Our research scientists are recognized for their discoveries surrounding stem cell biology and blood formation.
Our mission is to rapidly translate scientific discoveries into improved patient care.
In 2007, the laboratory of Leonard Zon, MD, discovered that adding a certain drug to blood stem cells in zebrafish and mouse models boosted stem cell production. Zon guided this discovery into a clinical trial to determine whether this drug might help transplant patients with leukemia. If successful, the drug may enhance recovery of the child's blood and immune system and be an important advance in transplantation.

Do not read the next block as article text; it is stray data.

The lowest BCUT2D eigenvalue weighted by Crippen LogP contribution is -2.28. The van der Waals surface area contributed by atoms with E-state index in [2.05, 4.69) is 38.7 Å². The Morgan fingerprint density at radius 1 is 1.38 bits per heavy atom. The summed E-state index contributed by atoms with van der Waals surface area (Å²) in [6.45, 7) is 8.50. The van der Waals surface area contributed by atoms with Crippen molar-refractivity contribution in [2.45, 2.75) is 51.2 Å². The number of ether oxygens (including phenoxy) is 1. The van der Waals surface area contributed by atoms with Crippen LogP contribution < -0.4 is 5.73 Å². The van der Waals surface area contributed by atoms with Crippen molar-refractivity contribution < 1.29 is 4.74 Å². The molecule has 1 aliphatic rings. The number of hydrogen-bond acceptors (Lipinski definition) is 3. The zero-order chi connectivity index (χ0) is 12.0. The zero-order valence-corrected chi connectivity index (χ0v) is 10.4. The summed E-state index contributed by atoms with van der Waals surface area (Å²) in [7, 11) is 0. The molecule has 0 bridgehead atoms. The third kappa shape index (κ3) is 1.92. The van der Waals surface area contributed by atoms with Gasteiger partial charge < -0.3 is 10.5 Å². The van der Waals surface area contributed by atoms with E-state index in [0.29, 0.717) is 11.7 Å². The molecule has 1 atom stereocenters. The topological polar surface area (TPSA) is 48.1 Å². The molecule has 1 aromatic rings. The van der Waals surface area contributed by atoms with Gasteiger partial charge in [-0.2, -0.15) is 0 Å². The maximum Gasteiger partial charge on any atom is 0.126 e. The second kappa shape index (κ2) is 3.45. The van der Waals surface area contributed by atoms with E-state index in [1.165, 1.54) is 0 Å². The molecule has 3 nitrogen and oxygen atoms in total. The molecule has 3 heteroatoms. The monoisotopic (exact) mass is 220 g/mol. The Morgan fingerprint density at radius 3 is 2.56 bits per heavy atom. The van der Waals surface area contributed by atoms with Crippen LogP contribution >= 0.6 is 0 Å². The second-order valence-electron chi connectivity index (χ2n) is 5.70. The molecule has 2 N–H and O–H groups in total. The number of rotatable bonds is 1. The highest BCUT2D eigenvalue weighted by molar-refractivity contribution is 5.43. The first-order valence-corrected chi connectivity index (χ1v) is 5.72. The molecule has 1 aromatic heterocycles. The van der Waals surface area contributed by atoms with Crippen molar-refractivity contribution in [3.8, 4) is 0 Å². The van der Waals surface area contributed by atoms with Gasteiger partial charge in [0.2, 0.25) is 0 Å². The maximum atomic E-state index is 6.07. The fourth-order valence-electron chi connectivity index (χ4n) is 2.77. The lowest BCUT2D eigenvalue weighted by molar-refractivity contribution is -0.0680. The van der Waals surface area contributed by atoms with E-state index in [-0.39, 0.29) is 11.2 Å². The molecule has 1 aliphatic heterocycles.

Studies from the laboratory of George Daley, MD, PhD, showed that fat cells in the bone marrow suppress the recovery of blood cell production following bone marrow transplantation in mice. Scientists are testing drugs that block the formation of fat cells in anticipation of a future clinical trial in transplant patients.
We are also currently investigating the use of autologous transplant for children with neuroblastoma and brain tumors.
We are members of the Blood and Marrow Transplant Clinical Trials Network, the Pediatric Blood and Marrow Transplant Consortium and a Phase I Children's Oncology Group Center.